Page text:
Call of Duty Elite: Shooting is still free

call of duty elite

Mammoth reveals by mammoth publishers about the most mammoth game series in history may frighten wooly gamers. History demands the greedy get greedier and the fanboys get angrier. Activision aims to change that; Call of Duty Elite is both a free and paid service.

To be clear, playing any Call of Duty title online will still be free. Call of Duty Elite isn’t a new game. It’s a flashy and functional web-service (think with the Halo series) offering deep stat-tracking, grouping, and tournament options – a free addition to the already free component of competitive online play. Is everyone still breathing? Good.

Why, then, should Activision play around with its clearly proven formula (if it ain’t broke or something like that)? Eric Hirshberg, CEO of Activision Publishing, explains:

"The average Call of Duty player spends 58 minutes per day playing multiplayer. That is more than the average Facebook user spends per day on Facebook. And yet, right now, there are very few tools to unite and super charge that social community. Whether it’s allowing you to connect with your friends, or people of a similar skill level, people who live in your city, people who share your favorite passions, join competitive clans or social groups, or upload, view and comment on the incredible mass of player-generated content, or watch and comment on exclusive created content, Call of Duty Elite will give people more ways to connect with fellow players than ever before. Elite will also allow players of every level to improve their game with an intuitive suite of tools, and compete in tournaments for both real and virtual prizes."

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In what seems to be an action motivated not entirely by profit margins (but motivated by profit margins), Activision will be adding to the already free (given a $60 game purchase) online service. And then there’s the small matter of a premium service based on monthly subscription fees to support the… well… "customer support" arm of the Elite business.

Still absent of its price, the paid service will "offer a premium membership with a wide range of state-of-the-art services, exclusive entertainment programming, and all-inclusive game content." In other words, it will be a premium service. Activision remains vague on particulars of money-enhanced Elite, though the exclusive features are sure to make an appearance at E3 next week.

For those not willing to fork over a monthly cash flow, Elite will still be a distinct upgrade. The service will work in part retroactively on the Black Ops platform, but is intended for full use at launch with Modern Warfare 3 on November 8, 2011. Now for the nits and grits.


Elite comprises three central services: Connect, Compete, and Improve. A painfully thorough career breakdown rounds out Elite’s menu, capturing every bloodied body and bonus.

Career acts like a hub for Elite’s triangle of functions, forms the skeleton on which to hang the meat. All the minutiae of weapon effectiveness, K/D ratios, leaderboard rankings, groups, and tournaments are caught in Career for a quick overview before diving into the deep end.

Connect comes as one of the most promising elements of Elite – a way to filter out angry, racist elementary school students. Groups can self-organize by location, favorite TV shows, fans of GamerNode, and just about anything else. They are then ranked by skill and matched with teams of commensurate killing ability. Welcome skill-based matchmaking for the masses, at last.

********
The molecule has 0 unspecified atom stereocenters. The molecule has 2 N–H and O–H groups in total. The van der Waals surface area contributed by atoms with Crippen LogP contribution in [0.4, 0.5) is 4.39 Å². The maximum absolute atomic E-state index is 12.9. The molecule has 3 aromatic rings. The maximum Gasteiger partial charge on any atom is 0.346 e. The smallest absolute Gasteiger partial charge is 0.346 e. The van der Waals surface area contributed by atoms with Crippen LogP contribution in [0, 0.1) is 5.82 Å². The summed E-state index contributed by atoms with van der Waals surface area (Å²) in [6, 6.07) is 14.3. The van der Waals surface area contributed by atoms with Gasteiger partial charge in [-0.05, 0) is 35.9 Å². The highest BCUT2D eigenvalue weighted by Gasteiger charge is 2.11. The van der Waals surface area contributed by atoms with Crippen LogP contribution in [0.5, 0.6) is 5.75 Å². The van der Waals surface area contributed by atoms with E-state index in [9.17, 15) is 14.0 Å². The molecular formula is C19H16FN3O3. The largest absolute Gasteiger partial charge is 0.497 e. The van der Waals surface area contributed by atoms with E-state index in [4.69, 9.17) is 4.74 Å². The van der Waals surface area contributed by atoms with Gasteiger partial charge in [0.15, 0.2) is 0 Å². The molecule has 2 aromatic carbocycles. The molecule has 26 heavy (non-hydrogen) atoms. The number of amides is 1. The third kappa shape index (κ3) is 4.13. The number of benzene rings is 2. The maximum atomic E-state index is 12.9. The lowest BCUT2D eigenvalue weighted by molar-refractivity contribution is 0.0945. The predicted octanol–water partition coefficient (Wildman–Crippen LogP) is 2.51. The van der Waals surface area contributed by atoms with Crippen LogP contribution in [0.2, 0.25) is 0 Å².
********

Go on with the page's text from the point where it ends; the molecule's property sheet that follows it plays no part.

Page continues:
Clans will stick around in Elite, giving players another way to join the fight with friends. Clans and groups can play together ad nauseum and track each other’s stats, classes, even match footage. Like any social media today, group and clan members can tag others in their party and send messages or gifts.


Compete will likely draw more players to the service than any other feature with the age-old motivator: rewards. And Elite Compete won’t just throw a few skins at the winners of these matches, but may even toss in real prizes. Everything ranging from a Call of Duty poster to the Black Ops Edition Jeep are potentially up for grabs in bouts that test combat mettle, among other skills. Imagine receiving a limited edition Captain Price Koozie for snapping some epic in-game footage or achieiving the top rank in a Spec Ops challenge.

The average CoD player, the majority of the 20 million monthly visitors, doesn’t have a prayer against the pros in these competitions, so Activision tops off the suite of services with a little training. Improve contains the annals of statistics that can boost performance, like which weapon works where, and apparently why advice from professional CoD gamers will aid in the firefight fitness regimen. And it’s all personalized by account, so dodgy snipers can be encouraged to hone their shotgun skills instead.

For the die-hards that can’t be satiated by mere statistics or wooed by pay-to-enhance services, Elite will migrate to other digital platforms for constant electronic review. Activision has confirmed that Elite will be accessible, at least in part, on the web and iOS and Android devices, taking the intense action of the first-person shooter and… putting a statistical analysis of it in browsers and pockets.


Finally, if November 8 is just too far away, Elite will be in a public beta this summer. Public, in this case, means sign up right away at for an opportunity, however slim, to see the evolution of this monster franchise before the big drop this fall.


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Author: Dan Crabtree View all posts by
Dan is Managing Editor for GamerNode and a freelance gaming writer. His dog is pretty great. Check him out on Twitter @DanRCrabtree.

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